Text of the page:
Neelie Kroes, the European Union's top antitrust official, gave Microsoft Corp. until November 23 to comply with an EU antitrust order or face daily fines of as much as €3 million ($3.8 million).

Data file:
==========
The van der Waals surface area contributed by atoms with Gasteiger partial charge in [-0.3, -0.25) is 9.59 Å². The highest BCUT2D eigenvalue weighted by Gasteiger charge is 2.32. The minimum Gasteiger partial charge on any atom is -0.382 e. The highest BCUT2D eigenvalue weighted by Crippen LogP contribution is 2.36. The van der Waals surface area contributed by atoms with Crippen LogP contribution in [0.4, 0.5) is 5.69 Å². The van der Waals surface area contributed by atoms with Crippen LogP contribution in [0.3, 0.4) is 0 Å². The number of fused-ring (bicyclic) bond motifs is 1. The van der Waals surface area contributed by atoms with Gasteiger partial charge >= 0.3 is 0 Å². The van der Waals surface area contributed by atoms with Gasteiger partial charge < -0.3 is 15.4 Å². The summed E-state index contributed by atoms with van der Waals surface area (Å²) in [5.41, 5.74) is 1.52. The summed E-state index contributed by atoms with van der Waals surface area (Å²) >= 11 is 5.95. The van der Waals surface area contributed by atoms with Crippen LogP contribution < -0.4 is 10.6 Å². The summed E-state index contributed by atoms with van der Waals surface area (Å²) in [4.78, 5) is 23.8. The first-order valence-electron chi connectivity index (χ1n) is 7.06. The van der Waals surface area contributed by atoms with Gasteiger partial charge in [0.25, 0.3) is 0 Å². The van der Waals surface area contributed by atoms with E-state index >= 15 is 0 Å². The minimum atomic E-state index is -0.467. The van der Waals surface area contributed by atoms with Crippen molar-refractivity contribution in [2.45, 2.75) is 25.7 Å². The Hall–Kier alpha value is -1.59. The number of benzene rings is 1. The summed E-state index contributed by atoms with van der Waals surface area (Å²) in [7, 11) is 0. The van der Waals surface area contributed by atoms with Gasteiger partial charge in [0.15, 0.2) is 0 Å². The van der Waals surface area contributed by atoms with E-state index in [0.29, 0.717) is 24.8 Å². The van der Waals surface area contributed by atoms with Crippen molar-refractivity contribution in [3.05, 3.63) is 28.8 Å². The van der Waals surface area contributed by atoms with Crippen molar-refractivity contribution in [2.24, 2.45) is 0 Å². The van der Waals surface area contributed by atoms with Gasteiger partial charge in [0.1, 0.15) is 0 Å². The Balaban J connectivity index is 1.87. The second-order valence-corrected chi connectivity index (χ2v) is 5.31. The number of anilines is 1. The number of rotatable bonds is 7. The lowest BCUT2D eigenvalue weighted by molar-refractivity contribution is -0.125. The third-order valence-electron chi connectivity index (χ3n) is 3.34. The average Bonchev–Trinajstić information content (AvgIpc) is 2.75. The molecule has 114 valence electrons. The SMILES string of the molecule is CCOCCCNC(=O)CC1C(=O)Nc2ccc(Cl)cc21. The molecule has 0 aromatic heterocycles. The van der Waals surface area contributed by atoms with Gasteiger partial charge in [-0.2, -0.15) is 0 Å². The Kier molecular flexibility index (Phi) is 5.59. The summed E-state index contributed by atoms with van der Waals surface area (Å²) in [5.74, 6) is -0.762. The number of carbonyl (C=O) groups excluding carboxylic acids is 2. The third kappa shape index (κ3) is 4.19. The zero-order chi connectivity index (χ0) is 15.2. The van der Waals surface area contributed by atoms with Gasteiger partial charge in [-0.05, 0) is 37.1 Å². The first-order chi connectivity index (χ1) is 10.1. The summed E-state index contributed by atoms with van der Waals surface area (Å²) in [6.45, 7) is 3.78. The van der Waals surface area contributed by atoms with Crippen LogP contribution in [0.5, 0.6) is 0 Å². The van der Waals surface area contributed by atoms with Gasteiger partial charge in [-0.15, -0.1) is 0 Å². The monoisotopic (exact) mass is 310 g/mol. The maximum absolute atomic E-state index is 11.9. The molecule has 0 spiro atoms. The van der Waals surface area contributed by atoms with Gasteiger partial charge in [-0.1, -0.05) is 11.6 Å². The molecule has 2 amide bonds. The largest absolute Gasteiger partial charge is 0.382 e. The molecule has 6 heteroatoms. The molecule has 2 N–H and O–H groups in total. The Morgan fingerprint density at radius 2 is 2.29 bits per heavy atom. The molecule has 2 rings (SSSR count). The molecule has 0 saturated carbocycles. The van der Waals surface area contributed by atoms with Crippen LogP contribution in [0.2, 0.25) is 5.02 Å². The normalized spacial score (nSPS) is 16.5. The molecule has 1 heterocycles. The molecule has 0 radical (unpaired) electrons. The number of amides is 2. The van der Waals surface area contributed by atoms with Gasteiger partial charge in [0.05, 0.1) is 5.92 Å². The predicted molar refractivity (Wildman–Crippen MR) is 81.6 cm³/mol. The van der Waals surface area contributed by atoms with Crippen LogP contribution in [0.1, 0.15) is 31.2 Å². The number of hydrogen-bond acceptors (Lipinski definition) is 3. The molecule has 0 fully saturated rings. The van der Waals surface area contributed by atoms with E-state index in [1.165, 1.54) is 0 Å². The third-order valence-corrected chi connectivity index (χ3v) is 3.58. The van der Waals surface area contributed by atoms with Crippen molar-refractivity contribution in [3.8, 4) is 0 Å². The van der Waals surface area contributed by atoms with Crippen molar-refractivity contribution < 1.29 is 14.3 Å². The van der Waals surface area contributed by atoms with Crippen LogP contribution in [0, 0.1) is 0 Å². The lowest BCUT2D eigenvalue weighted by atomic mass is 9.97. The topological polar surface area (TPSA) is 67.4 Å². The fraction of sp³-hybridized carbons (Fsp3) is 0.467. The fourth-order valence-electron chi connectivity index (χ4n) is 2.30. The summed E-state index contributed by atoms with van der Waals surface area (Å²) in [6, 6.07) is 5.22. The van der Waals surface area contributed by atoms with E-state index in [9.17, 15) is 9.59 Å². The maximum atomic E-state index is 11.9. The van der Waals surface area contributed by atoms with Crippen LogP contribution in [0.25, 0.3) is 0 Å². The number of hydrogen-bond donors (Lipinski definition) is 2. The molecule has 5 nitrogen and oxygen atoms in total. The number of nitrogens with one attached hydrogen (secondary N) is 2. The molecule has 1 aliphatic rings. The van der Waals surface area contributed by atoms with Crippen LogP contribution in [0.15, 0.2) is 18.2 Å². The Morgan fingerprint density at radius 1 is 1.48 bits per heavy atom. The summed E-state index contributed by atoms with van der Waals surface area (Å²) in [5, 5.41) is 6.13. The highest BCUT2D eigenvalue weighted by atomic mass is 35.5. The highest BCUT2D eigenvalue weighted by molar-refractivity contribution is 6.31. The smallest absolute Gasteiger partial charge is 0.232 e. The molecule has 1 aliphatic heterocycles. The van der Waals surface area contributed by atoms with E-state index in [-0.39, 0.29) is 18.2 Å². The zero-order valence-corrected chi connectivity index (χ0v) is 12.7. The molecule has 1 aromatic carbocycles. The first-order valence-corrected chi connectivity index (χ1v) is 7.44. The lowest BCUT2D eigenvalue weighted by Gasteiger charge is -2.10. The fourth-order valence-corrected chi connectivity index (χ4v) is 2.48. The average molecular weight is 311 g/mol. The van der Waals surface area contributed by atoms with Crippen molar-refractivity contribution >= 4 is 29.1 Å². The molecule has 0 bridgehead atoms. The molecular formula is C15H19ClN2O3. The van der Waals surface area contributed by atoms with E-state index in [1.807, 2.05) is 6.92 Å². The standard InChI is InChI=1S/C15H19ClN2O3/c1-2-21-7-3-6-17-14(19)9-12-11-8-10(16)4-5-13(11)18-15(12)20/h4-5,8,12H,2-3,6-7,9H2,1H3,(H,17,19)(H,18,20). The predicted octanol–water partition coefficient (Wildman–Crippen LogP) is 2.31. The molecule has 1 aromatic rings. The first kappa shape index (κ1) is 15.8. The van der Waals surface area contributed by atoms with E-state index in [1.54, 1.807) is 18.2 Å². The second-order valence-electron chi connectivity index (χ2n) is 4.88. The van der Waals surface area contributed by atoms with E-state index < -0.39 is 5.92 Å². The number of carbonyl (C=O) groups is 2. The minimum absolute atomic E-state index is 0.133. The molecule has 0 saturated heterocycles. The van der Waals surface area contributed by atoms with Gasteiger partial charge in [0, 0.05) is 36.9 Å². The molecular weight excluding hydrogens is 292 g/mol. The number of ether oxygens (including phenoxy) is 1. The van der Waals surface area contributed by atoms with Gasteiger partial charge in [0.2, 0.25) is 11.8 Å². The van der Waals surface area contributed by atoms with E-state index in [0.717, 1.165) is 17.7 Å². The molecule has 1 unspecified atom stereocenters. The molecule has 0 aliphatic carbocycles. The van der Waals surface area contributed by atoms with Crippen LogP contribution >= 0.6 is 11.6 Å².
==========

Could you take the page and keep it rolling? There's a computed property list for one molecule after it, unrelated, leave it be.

Microsoft, which was fined €280.5 million in July for flouting an EU ruling, still hasn't provided complete information to competitors on how its Windows operating system communicates over a network, the European Commission, the EU's Brussels-based antitrust authority, said in a statement today. “As of today, the commission has not received the complete documentation regarding all relevant protocols that is required to comply with its March 2004 decision,” the regulator said. The company must comply by November 23 so that competitors can review the documentation by the end of the month, the commission said. The latest threat increases the pressure on Redmond, Washington-based Microsoft. The commission accuses the company of abusing its 95% share of the personal computer software market to crush competition. The EU levied a €497 million fine in March 2004. Microsoft is appealing that ruling and a decision by the European Court of First Instance is expected next year. Microsoft said in a statement today that it is “committed to full compliance” and has assigned a team of 300 people to meet the EU's demands. “We have responded quickly and completely to all requests and queries on the technical documentation since the July deadline and have made very significant progress,” the company said in the statement. “We stand ready to do any additional work that is required to comply with the commission's decision.” The EU's move comes as Microsoft, the world's largest software company, prepares to ship a new version of Windows to business customers at the end of the month after making changes demanded by the EU and South Korea. Kroes told Microsoft in July that wrapping search and security features into the new program may prevent consumers from using competing products. (Bloomberg)
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